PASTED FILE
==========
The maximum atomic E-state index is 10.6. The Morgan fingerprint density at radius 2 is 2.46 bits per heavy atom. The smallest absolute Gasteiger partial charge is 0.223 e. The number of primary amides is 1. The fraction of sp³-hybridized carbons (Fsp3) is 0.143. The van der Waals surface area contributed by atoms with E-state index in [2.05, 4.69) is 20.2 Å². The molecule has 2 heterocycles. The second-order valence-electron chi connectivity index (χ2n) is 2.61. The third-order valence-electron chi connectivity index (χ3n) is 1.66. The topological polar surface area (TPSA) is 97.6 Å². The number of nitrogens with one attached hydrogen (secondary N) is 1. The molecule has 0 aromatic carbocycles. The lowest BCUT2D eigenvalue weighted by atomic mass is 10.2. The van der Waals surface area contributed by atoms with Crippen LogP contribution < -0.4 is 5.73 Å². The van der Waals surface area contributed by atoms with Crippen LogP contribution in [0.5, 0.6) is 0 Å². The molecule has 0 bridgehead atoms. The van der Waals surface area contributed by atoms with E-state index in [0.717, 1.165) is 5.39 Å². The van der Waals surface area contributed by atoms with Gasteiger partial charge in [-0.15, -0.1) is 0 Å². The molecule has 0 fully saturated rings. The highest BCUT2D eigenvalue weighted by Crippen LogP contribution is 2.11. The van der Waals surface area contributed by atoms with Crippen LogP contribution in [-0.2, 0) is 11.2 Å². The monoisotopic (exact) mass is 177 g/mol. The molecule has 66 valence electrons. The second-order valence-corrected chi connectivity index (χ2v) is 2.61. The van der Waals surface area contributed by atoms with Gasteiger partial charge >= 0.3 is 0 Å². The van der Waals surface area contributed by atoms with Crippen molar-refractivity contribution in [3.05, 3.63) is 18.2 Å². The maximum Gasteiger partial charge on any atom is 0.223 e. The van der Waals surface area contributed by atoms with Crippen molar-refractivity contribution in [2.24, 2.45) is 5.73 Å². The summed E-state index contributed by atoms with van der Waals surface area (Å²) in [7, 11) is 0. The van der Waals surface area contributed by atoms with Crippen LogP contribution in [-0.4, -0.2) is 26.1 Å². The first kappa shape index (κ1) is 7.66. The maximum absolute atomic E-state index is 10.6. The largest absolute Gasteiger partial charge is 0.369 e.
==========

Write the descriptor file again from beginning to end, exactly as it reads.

The maximum atomic E-state index is 10.6. The Morgan fingerprint density at radius 2 is 2.46 bits per heavy atom. The smallest absolute Gasteiger partial charge is 0.223 e. The number of primary amides is 1. The fraction of sp³-hybridized carbons (Fsp3) is 0.143. The van der Waals surface area contributed by atoms with E-state index in [2.05, 4.69) is 20.2 Å². The molecule has 2 heterocycles. The second-order valence-electron chi connectivity index (χ2n) is 2.61. The third-order valence-electron chi connectivity index (χ3n) is 1.66. The topological polar surface area (TPSA) is 97.6 Å². The number of nitrogens with one attached hydrogen (secondary N) is 1. The molecule has 0 aromatic carbocycles. The lowest BCUT2D eigenvalue weighted by atomic mass is 10.2. The van der Waals surface area contributed by atoms with Crippen LogP contribution < -0.4 is 5.73 Å². The van der Waals surface area contributed by atoms with Crippen LogP contribution in [0.5, 0.6) is 0 Å². The molecule has 0 bridgehead atoms. The van der Waals surface area contributed by atoms with E-state index in [0.717, 1.165) is 5.39 Å². The van der Waals surface area contributed by atoms with Gasteiger partial charge in [-0.15, -0.1) is 0 Å². The molecule has 0 fully saturated rings. The highest BCUT2D eigenvalue weighted by Crippen LogP contribution is 2.11. The van der Waals surface area contributed by atoms with Crippen LogP contribution in [-0.2, 0) is 11.2 Å². The monoisotopic (exact) mass is 177 g/mol. The molecule has 66 valence electrons. The second-order valence-corrected chi connectivity index (χ2v) is 2.61. The van der Waals surface area contributed by atoms with Gasteiger partial charge >= 0.3 is 0 Å². The van der Waals surface area contributed by atoms with Crippen molar-refractivity contribution in [3.05, 3.63) is 18.2 Å². The maximum Gasteiger partial charge on any atom is 0.223 e. The van der Waals surface area contributed by atoms with Crippen molar-refractivity contribution in [2.24, 2.45) is 5.73 Å². The summed E-state index contributed by atoms with van der Waals surface area (Å²) in [7, 11) is 0. The van der Waals surface area contributed by atoms with Crippen LogP contribution in [-0.4, -0.2) is 26.1 Å². The first kappa shape index (κ1) is 7.66. The maximum absolute atomic E-state index is 10.6. The largest absolute Gasteiger partial charge is 0.369 e.